Friday, December 7, 2012

C.C festival 2 ("Evolution"), part 4 @ Shape-Shifter Lab

This months cover by K.K.W.
Central Park, fuji-film 400
John Clark (left), & Franz Hackl
Kinan Azmeh (far left - clarinet), Dave Soldier (violin),
& Peter Jarvis (back - percussions)
Composers Concordance Festival 2 ("Evolution"), part 4 @ Shape-Shifter Lab.

With three parts having already happened of their five part festival, C.C had come together for what would be a great showcase of music @ Shape-Shifter lab (bringing their musical creativity to Bklyn). Entitled "Nine-Live" (nice play on the phrase "Nine-lives"), it was an ensemble of 9 composers performing 9 different pieces written by each of them.   
Dan Cooper (7 string bass)
Out of the 9, four of the pieces were premieres, while the others were excerpts or full compositions created at another time. The nine of them together had a very unique presence and sound, you could hear the individual skill of each. Although, at times it felt as if they lacked full cohesion that would propel them as one. 
Gene Pritsker (front-Guitar), & Dan Cooper-7 string bass
"Festival music":Peter Jarvis, "Miser Miser": Dave Soldier, "Dodola": Milica Paranosic, "Herky-Jerky": Gene Pritsker, "Cures":Patrick Grant, and "Tu Felix Jump":Franz Hackl, were all really well composed pieces, each with a great sound, flow and feel. Interesting arrangements, syncopation(especially "Tu Felix Austria Jump")and a contemporary vibe all there own.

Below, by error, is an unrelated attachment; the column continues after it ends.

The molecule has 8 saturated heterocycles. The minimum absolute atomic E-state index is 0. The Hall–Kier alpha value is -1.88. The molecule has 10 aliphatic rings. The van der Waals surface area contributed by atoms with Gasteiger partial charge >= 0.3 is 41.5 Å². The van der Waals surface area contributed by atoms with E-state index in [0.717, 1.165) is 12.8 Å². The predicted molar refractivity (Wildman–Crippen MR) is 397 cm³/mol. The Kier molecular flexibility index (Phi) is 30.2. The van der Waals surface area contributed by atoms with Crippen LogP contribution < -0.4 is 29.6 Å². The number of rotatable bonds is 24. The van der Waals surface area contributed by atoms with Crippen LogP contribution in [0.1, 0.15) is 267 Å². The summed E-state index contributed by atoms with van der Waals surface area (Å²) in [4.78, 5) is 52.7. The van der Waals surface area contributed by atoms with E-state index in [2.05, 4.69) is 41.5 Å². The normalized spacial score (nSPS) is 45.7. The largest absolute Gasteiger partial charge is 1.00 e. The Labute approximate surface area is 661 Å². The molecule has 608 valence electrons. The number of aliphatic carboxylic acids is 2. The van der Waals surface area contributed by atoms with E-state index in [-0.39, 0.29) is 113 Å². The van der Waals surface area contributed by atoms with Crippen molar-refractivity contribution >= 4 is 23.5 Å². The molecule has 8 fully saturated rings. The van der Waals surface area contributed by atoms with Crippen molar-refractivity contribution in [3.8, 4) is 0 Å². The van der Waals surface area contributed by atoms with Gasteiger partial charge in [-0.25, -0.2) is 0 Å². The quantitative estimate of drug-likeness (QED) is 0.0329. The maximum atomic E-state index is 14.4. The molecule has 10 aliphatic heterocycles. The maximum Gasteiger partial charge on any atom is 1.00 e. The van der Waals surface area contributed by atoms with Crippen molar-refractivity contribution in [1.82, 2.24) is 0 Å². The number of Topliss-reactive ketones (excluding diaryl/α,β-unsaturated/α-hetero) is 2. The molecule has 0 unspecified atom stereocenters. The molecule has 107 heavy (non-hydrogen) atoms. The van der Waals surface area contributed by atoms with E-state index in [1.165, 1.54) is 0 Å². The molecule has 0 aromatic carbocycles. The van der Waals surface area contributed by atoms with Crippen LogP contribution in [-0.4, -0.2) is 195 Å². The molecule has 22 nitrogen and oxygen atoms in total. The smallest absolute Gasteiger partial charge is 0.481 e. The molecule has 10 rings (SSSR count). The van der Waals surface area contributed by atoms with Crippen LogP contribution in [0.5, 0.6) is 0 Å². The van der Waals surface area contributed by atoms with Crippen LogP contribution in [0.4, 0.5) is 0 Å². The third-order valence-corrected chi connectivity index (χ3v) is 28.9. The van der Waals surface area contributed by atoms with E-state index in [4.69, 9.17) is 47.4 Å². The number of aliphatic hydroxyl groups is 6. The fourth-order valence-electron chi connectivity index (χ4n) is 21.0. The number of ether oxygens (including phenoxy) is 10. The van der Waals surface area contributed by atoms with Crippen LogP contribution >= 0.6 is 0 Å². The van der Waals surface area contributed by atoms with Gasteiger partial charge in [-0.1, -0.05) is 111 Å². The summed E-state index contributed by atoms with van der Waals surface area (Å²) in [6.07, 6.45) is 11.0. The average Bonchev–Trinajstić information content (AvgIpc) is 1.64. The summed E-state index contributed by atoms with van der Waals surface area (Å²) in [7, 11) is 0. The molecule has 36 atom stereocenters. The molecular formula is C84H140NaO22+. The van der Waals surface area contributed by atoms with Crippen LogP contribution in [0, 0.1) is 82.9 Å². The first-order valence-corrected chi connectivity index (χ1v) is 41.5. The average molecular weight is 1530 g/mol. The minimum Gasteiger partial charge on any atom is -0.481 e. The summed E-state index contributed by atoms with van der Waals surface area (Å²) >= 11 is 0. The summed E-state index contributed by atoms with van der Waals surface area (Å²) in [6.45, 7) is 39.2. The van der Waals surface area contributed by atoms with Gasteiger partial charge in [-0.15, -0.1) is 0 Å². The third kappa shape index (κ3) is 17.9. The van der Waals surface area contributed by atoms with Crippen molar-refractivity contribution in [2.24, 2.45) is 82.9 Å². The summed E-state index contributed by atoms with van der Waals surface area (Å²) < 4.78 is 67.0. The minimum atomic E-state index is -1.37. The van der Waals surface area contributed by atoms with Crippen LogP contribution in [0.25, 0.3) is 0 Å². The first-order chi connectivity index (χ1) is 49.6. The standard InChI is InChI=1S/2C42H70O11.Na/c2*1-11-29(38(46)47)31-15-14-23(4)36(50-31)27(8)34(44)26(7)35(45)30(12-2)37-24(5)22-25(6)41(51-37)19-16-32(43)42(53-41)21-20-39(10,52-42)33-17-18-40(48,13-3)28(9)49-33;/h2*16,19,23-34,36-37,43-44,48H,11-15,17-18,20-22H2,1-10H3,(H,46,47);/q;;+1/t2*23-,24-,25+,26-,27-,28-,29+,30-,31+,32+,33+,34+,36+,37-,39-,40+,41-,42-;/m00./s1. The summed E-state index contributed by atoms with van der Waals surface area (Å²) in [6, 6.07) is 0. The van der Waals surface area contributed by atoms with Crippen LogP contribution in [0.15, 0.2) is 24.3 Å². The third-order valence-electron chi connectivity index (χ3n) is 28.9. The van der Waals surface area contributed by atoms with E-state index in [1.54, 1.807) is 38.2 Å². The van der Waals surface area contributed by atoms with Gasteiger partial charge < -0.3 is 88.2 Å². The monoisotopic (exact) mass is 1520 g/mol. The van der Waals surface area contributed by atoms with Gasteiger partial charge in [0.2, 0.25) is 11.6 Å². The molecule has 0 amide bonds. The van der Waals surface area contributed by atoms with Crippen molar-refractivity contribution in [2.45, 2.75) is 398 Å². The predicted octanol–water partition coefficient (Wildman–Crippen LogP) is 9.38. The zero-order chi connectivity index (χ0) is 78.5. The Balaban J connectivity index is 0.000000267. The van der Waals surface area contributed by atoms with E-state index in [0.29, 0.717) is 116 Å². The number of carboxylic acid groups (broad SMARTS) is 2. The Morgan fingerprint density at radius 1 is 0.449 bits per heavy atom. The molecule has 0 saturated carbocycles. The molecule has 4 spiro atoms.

However, the best pieces I think were "Gefilte Funk" - arguably one of Dan Coopers best - with its Jazz/Funk, contemporary sound that really seemed to bring the nine composers together and bind them as one. The piece had edge to it that made you perk-up and listen, Coopers 7 string bass guiding the flow without being overbearing. I could tell the audience loved it. "Outrage" by John Clark was also one of the best. Clark was seriously on point with this. Somber, playful, with a wicked dramatic touch resulting in sudden collective moments of extreme passion.

The top spot for the evening goes to Kinan Azmeh's "Ibn Arabi Postlude" (after a Arab muslim mystic. "...the piece is inspired by a school of thought in which free thinking is sacred, and therefore free music is sacred.")A rhythmic piece with the essence of Arabic folk elements on a contemporary scale. It brought out the best in all of the musician/composers that evening, you could here each one's individual best, and yet collectively they truly played as one whole. Gene Pritsker and Dan Cooper's playing melded smoothly with Kinan whose clarinet at first, was subtle, then Hackl (trumpet) and Clark (horn) slipped in gently to prop it all up beautifully, while Jarvis seemed to come to life in a way he did not before- his percussion's fused with the others moving them along like a drummer on a galley-ship providing perfect momentum for the rowers. Milica's sultry voice present, here and there, with keyboard in the mix so well. Patrick Grant tickled the ivory in perfect harmony the others, and of course Dave Soldier's violin really "sang" and came through oh so well. Then it all died down perfectly, and you wanted more, lots more. 

Daniel Palkowski,
who was good enough to film all of their
festival & performer in 2 parts so far. 

Peter Jarvis

John Clark 

Patrick Grant

Milica Paranosic
Dan Cooper
If you would like to know more, go

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